Guide to Mini-Splits vs. Heat Pumps
Are you searching for a dependable, reasonably priced home comfort system? If electricity is the best or only option available to you, a central heat pump or ductless mini-split could be a good choice. Both systems run on electric power and operate in heating and cooling modes for 365 days of comfort. So, is it a heat pump or mini-split for you? If you're still trying to decide, get the details about each HVAC system to help you determine the right fit.
What Is a Heat Pump?
A heat pump is a kind of central climate control system. As opposed to a furnace, which produces usable heat for the home by igniting a fuel source, a heat pump moves heat from one place to another. In the winter, it draws heat energy from the air outdoors and redirects it inside. Then, a built-in reversing valve allows it to complete this process backward in the summer, working the same as an AC system to pull heat and humidity from indoor air and vent it outside.
What Is a Mini-Split?
A mini-split works on the same principle as a heat pump. Actually, it is a kind of heat pump — but although they don’t use the ductwork. This is why it’s called a “ductless” system. A mini-split could be a ceiling- or wall-mounted unit with a built-in air handler. This indoor component connects directly to an outdoor condensing unit via a tiny hole drilled into the wall. Various indoor units can link up with a single outdoor unit, allowing for whole-home comfort with no ductwork necessary.
Making Your Decision
Here are significant things to review when choosing between a heat pump and a mini-split for your Cleveland home.
Ductwork & Installation
If your home is currently heated and cooled with a conventional furnace and central AC system, the required ductwork infrastructure is already in place. So in this case, installing a heat pump is probably the more practical choice.
That being said, if you live in an older home or have just made an addition, you might not have ductwork accessible to use that space year-round. In this case, installing a mini-split is much less complex and costs far less than installing in the ductwork required for a heat pump.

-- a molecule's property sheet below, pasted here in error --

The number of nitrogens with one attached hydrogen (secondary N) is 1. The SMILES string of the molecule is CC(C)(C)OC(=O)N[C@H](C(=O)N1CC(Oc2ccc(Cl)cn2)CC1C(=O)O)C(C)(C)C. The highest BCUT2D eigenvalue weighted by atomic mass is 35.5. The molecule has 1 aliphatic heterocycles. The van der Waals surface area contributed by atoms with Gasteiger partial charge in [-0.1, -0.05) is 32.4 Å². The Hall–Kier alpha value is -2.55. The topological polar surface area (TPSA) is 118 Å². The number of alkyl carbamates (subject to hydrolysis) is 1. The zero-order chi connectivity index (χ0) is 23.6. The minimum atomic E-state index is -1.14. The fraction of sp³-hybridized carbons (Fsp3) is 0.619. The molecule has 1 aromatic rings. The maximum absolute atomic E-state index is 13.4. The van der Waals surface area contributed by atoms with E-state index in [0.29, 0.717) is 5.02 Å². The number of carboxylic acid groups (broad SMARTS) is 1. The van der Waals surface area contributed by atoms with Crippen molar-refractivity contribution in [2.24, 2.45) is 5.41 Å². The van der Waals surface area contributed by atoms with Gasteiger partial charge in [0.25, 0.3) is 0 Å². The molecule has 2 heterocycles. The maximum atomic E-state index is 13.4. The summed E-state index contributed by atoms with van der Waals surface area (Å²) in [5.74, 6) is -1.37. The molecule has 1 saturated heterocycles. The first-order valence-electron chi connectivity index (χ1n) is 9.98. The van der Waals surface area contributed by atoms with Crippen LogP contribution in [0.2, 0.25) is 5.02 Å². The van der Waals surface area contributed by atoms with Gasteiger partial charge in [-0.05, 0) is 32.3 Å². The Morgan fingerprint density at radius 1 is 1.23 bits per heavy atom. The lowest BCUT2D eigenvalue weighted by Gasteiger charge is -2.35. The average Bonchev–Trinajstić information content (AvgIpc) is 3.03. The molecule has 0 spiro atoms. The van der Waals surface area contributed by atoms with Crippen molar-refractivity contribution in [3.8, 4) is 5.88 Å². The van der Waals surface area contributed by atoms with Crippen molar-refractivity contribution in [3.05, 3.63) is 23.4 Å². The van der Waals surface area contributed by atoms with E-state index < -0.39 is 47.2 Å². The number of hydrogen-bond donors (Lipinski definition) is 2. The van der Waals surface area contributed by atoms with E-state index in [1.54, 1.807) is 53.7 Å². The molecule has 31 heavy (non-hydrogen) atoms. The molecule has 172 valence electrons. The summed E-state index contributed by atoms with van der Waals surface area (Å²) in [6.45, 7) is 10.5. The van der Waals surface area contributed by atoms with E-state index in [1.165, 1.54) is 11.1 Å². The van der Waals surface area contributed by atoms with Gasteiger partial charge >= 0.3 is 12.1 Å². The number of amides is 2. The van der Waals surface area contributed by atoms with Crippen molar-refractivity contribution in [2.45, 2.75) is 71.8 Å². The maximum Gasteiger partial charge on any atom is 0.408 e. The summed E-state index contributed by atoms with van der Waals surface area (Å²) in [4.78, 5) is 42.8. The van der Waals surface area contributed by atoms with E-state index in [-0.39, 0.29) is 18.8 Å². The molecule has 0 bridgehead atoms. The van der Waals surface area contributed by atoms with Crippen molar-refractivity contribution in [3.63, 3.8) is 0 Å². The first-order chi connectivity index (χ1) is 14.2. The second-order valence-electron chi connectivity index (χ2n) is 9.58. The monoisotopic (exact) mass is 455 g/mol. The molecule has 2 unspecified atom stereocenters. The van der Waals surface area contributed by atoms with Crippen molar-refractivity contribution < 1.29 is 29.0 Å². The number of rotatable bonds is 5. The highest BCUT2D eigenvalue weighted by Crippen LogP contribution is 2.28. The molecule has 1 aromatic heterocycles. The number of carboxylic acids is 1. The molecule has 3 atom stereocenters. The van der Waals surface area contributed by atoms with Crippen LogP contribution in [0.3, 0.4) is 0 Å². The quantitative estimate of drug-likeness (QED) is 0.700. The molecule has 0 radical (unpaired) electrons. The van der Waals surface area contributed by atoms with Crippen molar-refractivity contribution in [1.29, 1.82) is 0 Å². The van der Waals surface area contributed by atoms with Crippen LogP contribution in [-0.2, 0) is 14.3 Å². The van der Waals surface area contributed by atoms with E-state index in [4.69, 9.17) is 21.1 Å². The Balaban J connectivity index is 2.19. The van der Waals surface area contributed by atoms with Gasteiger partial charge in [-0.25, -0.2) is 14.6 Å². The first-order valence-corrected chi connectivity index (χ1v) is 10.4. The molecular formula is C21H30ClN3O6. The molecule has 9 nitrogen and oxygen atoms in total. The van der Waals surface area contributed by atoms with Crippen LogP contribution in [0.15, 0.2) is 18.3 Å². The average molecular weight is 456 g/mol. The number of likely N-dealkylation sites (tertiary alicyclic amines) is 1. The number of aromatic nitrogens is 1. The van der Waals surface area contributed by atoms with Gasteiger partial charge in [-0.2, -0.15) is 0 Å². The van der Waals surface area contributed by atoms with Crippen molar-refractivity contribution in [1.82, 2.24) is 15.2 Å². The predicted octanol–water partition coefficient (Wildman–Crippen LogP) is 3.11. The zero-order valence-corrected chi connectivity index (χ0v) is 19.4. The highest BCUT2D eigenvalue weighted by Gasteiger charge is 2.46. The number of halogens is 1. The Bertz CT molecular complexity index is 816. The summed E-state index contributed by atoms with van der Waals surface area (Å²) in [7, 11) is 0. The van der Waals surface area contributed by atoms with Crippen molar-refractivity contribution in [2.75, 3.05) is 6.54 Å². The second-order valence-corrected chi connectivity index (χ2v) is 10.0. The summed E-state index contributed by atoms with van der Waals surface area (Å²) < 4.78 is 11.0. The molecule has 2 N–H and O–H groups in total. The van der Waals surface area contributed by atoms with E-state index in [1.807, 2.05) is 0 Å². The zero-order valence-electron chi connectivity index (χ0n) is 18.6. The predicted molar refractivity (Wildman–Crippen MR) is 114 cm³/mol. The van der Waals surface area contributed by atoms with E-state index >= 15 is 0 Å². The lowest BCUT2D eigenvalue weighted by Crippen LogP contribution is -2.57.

Heat pumps are managed identical to most other central heating and cooling systems: by setting a wall-mounted thermostat installed in a central location. On the other hand, ductless mini-splits have a remote that lets you operate each wall-mounted unit from anywhere in the room.
If you’re happy with adjusting the temperature throughout the house using a single thermostat, zoning may not be necessary. If it is, you can increase home comfort and conserve energy by heating and cooling separate rooms individually.
Such ‘zoned’ temperature control can be integrated into a central heat pump system by using multiple thermostats and ductwork dampers. But it may be simpler and more affordable to install mini-splits in rooms with distinct temperature demands, whether they’re heated and cooled by a central HVAC system or not.
Heat pumps don’t emphasize flexibility. Instead, they can replace your existing furnace and air conditioner and supply whole-house comfort thanks to a network of air ducts.
Mini-splits have more options for where you can put the unit. Homeowners can add one in a single room that you would otherwise find difficult to keep comfortable. You could mount one in a modified garage or other home addition without new ductwork. You can also install a mini-split air handler in each room, all connected to the outdoor condensing unit for cost-effective operation.
Today’s heat pumps are more efficient than ever. There are even cold-climate versions offered for a performance boost at low temperatures.
Regardless, ductless mini-splits are basically more efficient because they don’t suffer the energy losses associated with leaky ductwork. An ordinary home loses more than 20% of the air traveling through the ductwork to poor air sealing or a lack of insulation. This suggests that a mini-split is more likely to offer the same amount of hot or cold air at a lower cost.
Heat pumps look similar to central air conditioners. The outdoor unit is nearly indistinguishable, and the indoor air handler is concealed within a utility closet or space in the basement.
In contrast, mini-splits are more noticeable. The air handlers come in sleek jackets designed to be unobtrusive, but they are clearly visible in any room in which they are installed on the wall or ceiling.
Schedule Heat Pump or Mini-Split Installation
Whatever you decide to do, Service Experts Heating & Air Conditioning can complete the professional installation you want. Our techs are ready to deliver excellent products and services backed by our one-year 100% satisfaction guarantee. To learn more about heat pumps vs. mini-splits or request an installation estimate, please contact your local Service Experts Heating & Air Conditioning office today.